Poem VAR #328

A bird came down the walk
he did not know I saw
he bit an angleworm in halves
and ate the fellow raw

And then he drank a dew
from a convenient grass
and then hopped sidewise to the wall
to let a beetle pass

He glanced with rapid eyes
that hurried all around
they looked like frightened beads I thought
he stirred his velvet head

like one in danger cautious
I offered him a crumb
and he unrolled his feathers
and rowed him softer home

than oars divide the Ocean
too silver for a seam
or butterflies off banks of noon
leap plashless as they swim


HWL's Comment

Date of writing: 1979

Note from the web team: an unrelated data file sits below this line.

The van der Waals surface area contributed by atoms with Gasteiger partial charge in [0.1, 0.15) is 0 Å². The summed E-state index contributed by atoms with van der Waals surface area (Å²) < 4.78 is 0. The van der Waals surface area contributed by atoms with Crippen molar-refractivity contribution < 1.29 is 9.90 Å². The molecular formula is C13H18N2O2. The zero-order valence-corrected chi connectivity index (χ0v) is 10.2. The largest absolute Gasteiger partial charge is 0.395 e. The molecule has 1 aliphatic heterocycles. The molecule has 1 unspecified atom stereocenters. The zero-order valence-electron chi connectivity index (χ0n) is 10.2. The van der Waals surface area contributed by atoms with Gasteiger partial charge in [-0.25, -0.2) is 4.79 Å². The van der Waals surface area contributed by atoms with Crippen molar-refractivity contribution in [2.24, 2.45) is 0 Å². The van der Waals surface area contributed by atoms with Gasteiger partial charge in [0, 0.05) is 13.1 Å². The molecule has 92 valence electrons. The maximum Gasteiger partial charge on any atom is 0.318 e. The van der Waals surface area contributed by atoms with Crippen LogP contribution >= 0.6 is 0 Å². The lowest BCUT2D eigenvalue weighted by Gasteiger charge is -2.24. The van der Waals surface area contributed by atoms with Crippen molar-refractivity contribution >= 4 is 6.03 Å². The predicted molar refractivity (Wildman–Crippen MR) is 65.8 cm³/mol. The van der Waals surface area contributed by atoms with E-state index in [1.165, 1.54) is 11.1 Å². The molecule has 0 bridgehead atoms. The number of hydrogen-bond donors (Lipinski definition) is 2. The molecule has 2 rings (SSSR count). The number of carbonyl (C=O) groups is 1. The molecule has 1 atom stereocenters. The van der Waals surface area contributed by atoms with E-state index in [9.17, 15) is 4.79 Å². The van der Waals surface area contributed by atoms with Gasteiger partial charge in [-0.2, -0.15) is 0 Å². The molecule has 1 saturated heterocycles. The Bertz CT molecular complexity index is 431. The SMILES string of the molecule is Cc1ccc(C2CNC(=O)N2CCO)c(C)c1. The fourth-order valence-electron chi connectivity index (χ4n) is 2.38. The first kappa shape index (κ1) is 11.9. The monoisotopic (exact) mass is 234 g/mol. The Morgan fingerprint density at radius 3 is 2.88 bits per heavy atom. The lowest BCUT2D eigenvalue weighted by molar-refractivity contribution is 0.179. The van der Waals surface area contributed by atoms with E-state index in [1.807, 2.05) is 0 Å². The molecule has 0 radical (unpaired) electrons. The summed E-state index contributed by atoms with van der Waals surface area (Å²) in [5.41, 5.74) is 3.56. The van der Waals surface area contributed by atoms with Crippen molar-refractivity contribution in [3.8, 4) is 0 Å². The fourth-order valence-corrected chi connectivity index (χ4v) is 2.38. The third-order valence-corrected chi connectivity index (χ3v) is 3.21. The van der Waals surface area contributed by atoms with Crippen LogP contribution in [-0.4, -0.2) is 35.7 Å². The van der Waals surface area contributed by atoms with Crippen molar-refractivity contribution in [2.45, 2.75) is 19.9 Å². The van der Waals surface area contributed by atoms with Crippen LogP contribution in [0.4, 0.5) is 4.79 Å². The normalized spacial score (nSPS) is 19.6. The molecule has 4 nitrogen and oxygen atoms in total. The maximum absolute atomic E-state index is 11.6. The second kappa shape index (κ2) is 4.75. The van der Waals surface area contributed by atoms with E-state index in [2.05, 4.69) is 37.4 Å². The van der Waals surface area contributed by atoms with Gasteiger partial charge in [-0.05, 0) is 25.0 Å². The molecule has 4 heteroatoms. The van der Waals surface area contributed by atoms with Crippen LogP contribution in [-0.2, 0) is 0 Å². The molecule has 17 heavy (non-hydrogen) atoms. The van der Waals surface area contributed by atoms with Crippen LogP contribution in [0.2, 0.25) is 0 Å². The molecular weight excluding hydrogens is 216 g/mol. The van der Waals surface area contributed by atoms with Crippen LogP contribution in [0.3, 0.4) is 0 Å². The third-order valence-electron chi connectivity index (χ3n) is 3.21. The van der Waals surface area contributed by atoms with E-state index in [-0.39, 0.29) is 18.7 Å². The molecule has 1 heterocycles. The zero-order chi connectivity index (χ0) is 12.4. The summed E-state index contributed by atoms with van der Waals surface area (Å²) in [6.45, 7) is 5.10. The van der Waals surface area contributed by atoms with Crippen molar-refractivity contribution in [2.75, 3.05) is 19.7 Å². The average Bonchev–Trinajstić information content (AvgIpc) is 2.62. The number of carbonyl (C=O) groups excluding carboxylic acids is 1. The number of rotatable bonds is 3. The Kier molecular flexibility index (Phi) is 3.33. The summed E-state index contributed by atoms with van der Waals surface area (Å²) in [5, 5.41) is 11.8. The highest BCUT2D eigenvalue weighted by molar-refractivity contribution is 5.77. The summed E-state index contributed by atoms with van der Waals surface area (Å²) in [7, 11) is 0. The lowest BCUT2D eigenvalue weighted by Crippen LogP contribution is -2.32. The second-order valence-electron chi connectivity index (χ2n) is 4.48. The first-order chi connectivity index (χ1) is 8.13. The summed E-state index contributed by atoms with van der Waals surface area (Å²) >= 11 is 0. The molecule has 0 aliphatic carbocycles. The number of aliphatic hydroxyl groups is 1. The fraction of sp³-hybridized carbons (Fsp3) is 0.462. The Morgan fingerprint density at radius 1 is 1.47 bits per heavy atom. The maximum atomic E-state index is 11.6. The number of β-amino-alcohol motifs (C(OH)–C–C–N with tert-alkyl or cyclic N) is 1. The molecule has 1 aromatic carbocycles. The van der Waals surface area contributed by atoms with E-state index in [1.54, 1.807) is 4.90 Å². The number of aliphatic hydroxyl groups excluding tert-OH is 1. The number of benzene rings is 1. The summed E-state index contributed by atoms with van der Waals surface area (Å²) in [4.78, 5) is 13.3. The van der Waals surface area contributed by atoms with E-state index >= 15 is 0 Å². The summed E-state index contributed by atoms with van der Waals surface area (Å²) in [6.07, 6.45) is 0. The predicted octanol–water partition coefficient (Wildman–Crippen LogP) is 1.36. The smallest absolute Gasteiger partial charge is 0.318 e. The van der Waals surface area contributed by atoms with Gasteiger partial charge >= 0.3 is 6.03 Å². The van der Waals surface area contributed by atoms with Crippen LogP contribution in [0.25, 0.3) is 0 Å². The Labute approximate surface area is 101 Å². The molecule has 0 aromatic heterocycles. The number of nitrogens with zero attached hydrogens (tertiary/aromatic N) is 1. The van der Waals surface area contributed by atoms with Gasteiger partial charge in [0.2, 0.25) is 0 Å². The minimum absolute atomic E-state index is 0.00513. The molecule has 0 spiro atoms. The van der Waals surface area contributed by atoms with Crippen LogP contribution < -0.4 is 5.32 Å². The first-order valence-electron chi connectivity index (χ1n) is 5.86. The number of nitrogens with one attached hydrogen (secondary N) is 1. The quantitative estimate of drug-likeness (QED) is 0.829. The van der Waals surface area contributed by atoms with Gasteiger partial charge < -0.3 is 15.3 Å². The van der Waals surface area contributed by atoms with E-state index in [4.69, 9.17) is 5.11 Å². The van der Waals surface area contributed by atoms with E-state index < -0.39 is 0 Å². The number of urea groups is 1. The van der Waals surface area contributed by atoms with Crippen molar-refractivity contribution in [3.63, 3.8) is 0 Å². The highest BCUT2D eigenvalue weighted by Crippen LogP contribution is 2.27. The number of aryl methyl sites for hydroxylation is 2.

Subject/comment: I would say this is one of the poems created after 1859 for the clear purpose of amassing a stock of conventional, publishable poems. The hallmark of them is that the outer poem is the thing. Incidents and dramatic persons are chosen to create and preserve the action of the outer poem. If that disrupts the coherence and flawless continuity of the inner poem, she will make the sacrifice. Thus, with this poem it is difficult to make out for certain the inner meaning. The bird that is being watched could be penis in premature climax, but birds are usually symbols of female orgasmic arousal in attempt of hopping on the gland; so it might be this attempt by vaginal cup that is under observation. The symbollogic points to this interpretation. Yet, while the natural inclination is to look for heterosexual meanings first, I must try to see lesbian involvements when they are present. This is difficult as long as I am not informed about the variant playpatterns possible in the lesbian routine, especially difficult since the two players, E. & K., appear to have been inventive, creative artists in essaying new, stimulations and climaxproducing excitations. There do seem several symbols in the poem that admit the lesbian interpretation: the angleworm that is bitten in half and eaten raw can be the beloved female’s clitoris. The drinking of a dew from a convenient grass allows another such. The introduction of the beetle can suggest the presence of three in the sexual household, thus a change of attendant in the aggressive role, penis and heterosexual act intervening. With that assumption, the last three stanzas would describe an ensuing lesbian requitement, with Kate looking for the chance in frightened hesitation and Emily accommodating her coolly, soothingly. Thus a symbollogic of the lesbian variety emerges and the conclusion must be that this poem describes a lesbian intermezzo in a threepartite encounter.